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New report says N.H. child protection workers failed to locate Harmony Montgomery after a 2020 home visit

Harmony Montgomery
Manchester Police Department
Harmony remains missing. The Manchester Police Department, which is involved in the effort to locate her, is asking anyone with information about her case to call 603-203-6060.

A new report released by Gov. Chris Sununu’s office on Friday suggests that New Hampshire’s child protection agency missed several potentially key opportunities to ensure the safety of a 7-year-old before she was declared missing in December 2021.

According to the report, the New Hampshire Division of Children, Youth and Families designated the family of Harmony Montgomery as high-risk after visits in 2019, but failed to track down her location after learning that she was no longer living in the same household in early 2020. It also took authorities several months to disclose that Harmony was missing after receiving a report in September 2021 that contradicted previous statements her father made about her whereabouts.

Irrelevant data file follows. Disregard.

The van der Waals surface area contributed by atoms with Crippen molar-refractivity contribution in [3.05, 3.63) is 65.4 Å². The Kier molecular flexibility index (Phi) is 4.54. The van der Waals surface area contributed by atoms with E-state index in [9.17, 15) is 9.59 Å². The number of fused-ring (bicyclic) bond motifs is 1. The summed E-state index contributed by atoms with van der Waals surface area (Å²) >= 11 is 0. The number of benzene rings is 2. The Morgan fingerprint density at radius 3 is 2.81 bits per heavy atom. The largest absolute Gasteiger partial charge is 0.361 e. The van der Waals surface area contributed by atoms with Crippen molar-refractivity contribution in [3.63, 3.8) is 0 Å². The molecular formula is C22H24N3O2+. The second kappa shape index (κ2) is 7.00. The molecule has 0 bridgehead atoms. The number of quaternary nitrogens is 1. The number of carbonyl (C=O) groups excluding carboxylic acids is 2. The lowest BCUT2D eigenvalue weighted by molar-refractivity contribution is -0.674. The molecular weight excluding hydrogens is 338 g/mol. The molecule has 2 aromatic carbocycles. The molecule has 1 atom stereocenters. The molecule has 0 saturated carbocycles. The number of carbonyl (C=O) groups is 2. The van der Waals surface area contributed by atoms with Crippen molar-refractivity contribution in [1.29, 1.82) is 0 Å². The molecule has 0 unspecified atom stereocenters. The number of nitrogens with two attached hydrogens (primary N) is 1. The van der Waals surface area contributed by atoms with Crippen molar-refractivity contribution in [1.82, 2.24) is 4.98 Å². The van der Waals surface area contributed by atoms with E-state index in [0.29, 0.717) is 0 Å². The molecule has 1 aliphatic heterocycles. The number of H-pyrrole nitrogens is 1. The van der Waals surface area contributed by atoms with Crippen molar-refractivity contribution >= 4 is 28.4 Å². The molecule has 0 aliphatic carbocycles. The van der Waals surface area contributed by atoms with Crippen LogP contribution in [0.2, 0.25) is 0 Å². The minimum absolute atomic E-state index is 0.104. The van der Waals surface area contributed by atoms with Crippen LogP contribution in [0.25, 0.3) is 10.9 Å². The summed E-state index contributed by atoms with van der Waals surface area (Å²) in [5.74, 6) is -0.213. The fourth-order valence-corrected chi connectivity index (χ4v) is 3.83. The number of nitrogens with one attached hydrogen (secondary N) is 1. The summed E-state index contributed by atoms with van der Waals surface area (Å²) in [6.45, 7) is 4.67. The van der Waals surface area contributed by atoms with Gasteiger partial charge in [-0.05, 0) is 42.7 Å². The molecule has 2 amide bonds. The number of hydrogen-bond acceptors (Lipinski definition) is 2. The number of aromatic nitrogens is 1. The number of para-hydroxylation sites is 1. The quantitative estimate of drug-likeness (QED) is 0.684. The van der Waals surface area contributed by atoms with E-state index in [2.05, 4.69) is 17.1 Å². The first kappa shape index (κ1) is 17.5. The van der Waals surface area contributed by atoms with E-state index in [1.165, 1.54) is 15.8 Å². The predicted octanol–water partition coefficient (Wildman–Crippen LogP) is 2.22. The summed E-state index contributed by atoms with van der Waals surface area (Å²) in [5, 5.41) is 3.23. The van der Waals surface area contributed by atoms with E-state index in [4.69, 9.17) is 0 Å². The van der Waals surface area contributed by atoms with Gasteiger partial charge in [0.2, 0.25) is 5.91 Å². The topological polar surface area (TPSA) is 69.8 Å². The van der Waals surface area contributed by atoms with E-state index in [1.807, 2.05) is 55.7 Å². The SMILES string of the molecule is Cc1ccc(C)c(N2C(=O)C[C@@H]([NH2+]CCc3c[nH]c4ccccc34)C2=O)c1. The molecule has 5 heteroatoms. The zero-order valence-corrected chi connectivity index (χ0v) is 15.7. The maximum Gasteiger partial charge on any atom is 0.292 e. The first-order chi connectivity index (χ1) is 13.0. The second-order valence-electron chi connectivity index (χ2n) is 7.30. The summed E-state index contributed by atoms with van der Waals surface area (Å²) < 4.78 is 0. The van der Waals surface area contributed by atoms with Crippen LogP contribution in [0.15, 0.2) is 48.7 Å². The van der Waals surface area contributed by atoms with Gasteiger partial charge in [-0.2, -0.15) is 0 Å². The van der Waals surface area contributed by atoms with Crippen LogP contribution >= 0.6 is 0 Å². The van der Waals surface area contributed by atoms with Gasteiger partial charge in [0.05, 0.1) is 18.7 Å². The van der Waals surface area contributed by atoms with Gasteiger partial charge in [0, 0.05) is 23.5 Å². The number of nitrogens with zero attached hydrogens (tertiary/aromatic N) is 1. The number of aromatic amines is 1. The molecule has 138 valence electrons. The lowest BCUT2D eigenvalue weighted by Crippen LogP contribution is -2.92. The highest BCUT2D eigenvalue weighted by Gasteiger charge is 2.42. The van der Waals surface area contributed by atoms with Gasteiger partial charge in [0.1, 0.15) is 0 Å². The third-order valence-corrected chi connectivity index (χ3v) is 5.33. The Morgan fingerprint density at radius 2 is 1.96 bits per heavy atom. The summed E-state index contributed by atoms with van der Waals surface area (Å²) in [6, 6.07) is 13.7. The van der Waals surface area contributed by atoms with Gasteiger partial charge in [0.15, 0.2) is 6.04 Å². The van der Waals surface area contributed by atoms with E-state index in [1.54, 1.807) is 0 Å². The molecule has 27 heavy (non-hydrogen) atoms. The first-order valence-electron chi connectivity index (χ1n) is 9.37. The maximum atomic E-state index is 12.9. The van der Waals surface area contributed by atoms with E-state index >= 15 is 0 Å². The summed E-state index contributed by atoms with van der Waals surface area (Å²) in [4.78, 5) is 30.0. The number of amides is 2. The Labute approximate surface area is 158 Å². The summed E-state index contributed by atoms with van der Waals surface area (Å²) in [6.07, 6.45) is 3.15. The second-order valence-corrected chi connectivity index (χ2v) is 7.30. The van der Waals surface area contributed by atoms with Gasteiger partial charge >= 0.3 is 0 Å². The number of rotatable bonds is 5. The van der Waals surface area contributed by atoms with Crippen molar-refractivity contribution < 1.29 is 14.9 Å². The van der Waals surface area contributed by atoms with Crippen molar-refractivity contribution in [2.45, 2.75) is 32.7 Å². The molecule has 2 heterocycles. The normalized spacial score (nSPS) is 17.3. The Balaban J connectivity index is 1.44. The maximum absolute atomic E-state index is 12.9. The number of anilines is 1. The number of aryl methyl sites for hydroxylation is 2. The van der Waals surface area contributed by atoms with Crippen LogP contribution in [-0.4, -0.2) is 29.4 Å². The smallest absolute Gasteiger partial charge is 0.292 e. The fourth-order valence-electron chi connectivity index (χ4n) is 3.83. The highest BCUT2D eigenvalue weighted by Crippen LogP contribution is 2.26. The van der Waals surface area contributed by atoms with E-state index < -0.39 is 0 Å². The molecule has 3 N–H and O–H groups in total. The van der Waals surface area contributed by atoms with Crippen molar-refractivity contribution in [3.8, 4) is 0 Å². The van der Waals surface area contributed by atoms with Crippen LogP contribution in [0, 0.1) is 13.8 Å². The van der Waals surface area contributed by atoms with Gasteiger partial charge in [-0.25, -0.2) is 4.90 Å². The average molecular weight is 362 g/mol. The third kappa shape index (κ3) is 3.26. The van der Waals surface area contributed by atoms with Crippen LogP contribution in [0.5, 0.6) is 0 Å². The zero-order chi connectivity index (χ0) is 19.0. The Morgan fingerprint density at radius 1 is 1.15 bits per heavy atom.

Click here to read the state's full update on Harmony Montgomery's case, with recommendations for how to improve New Hampshire's child protection system.

Harmony remains missing. The Manchester Police Department, which is involved in the effort to locate her, is asking anyone with information about her case to call 603-203-6060.

The report says a child protection worker visited the home where Harmony previously lived with her father and stepmother, Adam and Kayla Montgomery, for a call unrelated to Harmony in January 2020. Harmony was not present, as she had been during prior DCYF visits; the report says Adam Montgomery told the child protection worker that Harmony was living with her mother instead. However, the report suggests that DCYF failed to make sure that was true.